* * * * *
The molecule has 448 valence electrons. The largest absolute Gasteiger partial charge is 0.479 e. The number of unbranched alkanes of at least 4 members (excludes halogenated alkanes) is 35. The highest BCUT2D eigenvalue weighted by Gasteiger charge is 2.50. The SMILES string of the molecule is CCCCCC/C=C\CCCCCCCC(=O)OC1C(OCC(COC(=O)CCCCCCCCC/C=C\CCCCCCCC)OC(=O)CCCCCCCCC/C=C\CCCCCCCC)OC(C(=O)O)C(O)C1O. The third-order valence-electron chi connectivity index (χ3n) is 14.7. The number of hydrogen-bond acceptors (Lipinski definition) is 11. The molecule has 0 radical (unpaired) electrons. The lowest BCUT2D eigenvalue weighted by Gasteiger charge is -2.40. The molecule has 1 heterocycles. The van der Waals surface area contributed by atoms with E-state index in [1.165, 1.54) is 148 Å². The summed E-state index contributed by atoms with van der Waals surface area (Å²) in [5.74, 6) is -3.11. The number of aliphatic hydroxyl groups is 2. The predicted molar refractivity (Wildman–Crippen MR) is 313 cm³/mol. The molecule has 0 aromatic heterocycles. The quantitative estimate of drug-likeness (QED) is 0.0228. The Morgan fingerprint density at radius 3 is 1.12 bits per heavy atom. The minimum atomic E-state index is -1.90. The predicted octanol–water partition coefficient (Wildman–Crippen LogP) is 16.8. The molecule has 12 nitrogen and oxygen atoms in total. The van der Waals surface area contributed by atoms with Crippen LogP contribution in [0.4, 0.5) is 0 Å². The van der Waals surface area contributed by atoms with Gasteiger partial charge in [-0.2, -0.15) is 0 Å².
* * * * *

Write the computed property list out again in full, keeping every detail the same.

The molecule has 448 valence electrons. The largest absolute Gasteiger partial charge is 0.479 e. The number of unbranched alkanes of at least 4 members (excludes halogenated alkanes) is 35. The highest BCUT2D eigenvalue weighted by Gasteiger charge is 2.50. The SMILES string of the molecule is CCCCCC/C=C\CCCCCCCC(=O)OC1C(OCC(COC(=O)CCCCCCCCC/C=C\CCCCCCCC)OC(=O)CCCCCCCCC/C=C\CCCCCCCC)OC(C(=O)O)C(O)C1O. The third-order valence-electron chi connectivity index (χ3n) is 14.7. The number of hydrogen-bond acceptors (Lipinski definition) is 11. The molecule has 0 radical (unpaired) electrons. The lowest BCUT2D eigenvalue weighted by Gasteiger charge is -2.40. The molecule has 1 heterocycles. The van der Waals surface area contributed by atoms with E-state index in [1.165, 1.54) is 148 Å². The summed E-state index contributed by atoms with van der Waals surface area (Å²) in [5.74, 6) is -3.11. The number of aliphatic hydroxyl groups is 2. The predicted molar refractivity (Wildman–Crippen MR) is 313 cm³/mol. The molecule has 0 aromatic heterocycles. The quantitative estimate of drug-likeness (QED) is 0.0228. The Morgan fingerprint density at radius 3 is 1.12 bits per heavy atom. The minimum atomic E-state index is -1.90. The predicted octanol–water partition coefficient (Wildman–Crippen LogP) is 16.8. The molecule has 12 nitrogen and oxygen atoms in total. The van der Waals surface area contributed by atoms with Crippen LogP contribution in [0.4, 0.5) is 0 Å². The van der Waals surface area contributed by atoms with Gasteiger partial charge in [-0.2, -0.15) is 0 Å².